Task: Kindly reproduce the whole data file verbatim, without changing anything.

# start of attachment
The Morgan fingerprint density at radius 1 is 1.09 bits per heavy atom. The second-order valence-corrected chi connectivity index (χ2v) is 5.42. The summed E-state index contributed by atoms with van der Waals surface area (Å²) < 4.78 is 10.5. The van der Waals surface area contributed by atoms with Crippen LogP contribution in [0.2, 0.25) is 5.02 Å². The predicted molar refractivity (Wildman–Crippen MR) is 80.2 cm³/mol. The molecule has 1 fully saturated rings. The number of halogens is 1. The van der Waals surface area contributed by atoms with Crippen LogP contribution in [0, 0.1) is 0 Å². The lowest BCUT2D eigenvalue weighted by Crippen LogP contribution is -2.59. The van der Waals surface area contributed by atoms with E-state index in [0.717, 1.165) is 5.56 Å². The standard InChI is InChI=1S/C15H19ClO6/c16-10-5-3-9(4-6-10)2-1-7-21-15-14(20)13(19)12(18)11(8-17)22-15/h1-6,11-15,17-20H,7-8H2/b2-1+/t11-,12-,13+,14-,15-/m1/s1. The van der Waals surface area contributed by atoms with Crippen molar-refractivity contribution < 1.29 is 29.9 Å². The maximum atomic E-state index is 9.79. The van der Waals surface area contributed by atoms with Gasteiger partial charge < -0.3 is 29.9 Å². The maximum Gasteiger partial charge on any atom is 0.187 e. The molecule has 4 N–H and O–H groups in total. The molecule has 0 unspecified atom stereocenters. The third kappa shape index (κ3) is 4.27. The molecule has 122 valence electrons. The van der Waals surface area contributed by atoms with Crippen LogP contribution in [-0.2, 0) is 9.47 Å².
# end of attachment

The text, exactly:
The Morgan fingerprint density at radius 1 is 1.09 bits per heavy atom. The second-order valence-corrected chi connectivity index (χ2v) is 5.42. The summed E-state index contributed by atoms with van der Waals surface area (Å²) < 4.78 is 10.5. The van der Waals surface area contributed by atoms with Crippen LogP contribution in [0.2, 0.25) is 5.02 Å². The predicted molar refractivity (Wildman–Crippen MR) is 80.2 cm³/mol. The molecule has 1 fully saturated rings. The number of halogens is 1. The van der Waals surface area contributed by atoms with Crippen LogP contribution in [0, 0.1) is 0 Å². The lowest BCUT2D eigenvalue weighted by Crippen LogP contribution is -2.59. The van der Waals surface area contributed by atoms with E-state index in [0.717, 1.165) is 5.56 Å². The standard InChI is InChI=1S/C15H19ClO6/c16-10-5-3-9(4-6-10)2-1-7-21-15-14(20)13(19)12(18)11(8-17)22-15/h1-6,11-15,17-20H,7-8H2/b2-1+/t11-,12-,13+,14-,15-/m1/s1. The van der Waals surface area contributed by atoms with Crippen molar-refractivity contribution < 1.29 is 29.9 Å². The maximum atomic E-state index is 9.79. The van der Waals surface area contributed by atoms with Gasteiger partial charge < -0.3 is 29.9 Å². The maximum Gasteiger partial charge on any atom is 0.187 e. The molecule has 4 N–H and O–H groups in total. The molecule has 0 unspecified atom stereocenters. The third kappa shape index (κ3) is 4.27. The molecule has 122 valence electrons. The van der Waals surface area contributed by atoms with Crippen LogP contribution in [-0.2, 0) is 9.47 Å².